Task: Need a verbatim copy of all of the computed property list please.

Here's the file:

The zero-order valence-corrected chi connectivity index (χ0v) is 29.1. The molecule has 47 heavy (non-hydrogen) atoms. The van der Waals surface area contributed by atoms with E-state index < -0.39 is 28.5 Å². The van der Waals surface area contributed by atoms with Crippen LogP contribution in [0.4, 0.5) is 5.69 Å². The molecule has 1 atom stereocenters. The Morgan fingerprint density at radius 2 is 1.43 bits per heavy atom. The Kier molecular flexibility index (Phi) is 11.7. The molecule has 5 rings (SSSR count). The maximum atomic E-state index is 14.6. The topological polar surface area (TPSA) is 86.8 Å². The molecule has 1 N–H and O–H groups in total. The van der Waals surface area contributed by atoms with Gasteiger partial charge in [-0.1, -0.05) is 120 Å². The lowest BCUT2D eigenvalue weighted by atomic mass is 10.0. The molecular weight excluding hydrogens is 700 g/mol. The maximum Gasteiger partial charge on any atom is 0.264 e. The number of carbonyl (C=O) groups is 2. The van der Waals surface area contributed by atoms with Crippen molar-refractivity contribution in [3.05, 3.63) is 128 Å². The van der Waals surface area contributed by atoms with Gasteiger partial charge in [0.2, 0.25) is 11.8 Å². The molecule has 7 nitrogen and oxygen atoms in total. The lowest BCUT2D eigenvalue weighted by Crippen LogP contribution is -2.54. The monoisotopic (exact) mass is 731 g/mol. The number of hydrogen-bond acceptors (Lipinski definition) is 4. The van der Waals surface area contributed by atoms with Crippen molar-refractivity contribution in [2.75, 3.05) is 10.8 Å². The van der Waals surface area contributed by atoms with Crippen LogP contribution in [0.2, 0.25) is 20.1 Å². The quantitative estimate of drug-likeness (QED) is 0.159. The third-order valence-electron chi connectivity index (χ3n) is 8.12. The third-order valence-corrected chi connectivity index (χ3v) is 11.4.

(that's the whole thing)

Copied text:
The zero-order valence-corrected chi connectivity index (χ0v) is 29.1. The molecule has 47 heavy (non-hydrogen) atoms. The van der Waals surface area contributed by atoms with E-state index < -0.39 is 28.5 Å². The van der Waals surface area contributed by atoms with Crippen LogP contribution in [0.4, 0.5) is 5.69 Å². The molecule has 1 atom stereocenters. The Morgan fingerprint density at radius 2 is 1.43 bits per heavy atom. The Kier molecular flexibility index (Phi) is 11.7. The molecule has 5 rings (SSSR count). The maximum atomic E-state index is 14.6. The topological polar surface area (TPSA) is 86.8 Å². The molecule has 1 N–H and O–H groups in total. The van der Waals surface area contributed by atoms with Gasteiger partial charge in [-0.1, -0.05) is 120 Å². The lowest BCUT2D eigenvalue weighted by atomic mass is 10.0. The molecular weight excluding hydrogens is 700 g/mol. The maximum Gasteiger partial charge on any atom is 0.264 e. The number of carbonyl (C=O) groups is 2. The van der Waals surface area contributed by atoms with Crippen molar-refractivity contribution in [3.05, 3.63) is 128 Å². The van der Waals surface area contributed by atoms with Gasteiger partial charge in [0.2, 0.25) is 11.8 Å². The molecule has 7 nitrogen and oxygen atoms in total. The lowest BCUT2D eigenvalue weighted by Crippen LogP contribution is -2.54. The monoisotopic (exact) mass is 731 g/mol. The number of hydrogen-bond acceptors (Lipinski definition) is 4. The van der Waals surface area contributed by atoms with Crippen molar-refractivity contribution in [2.75, 3.05) is 10.8 Å². The van der Waals surface area contributed by atoms with Crippen LogP contribution in [0.2, 0.25) is 20.1 Å². The quantitative estimate of drug-likeness (QED) is 0.159. The third-order valence-electron chi connectivity index (χ3n) is 8.12. The third-order valence-corrected chi connectivity index (χ3v) is 11.4.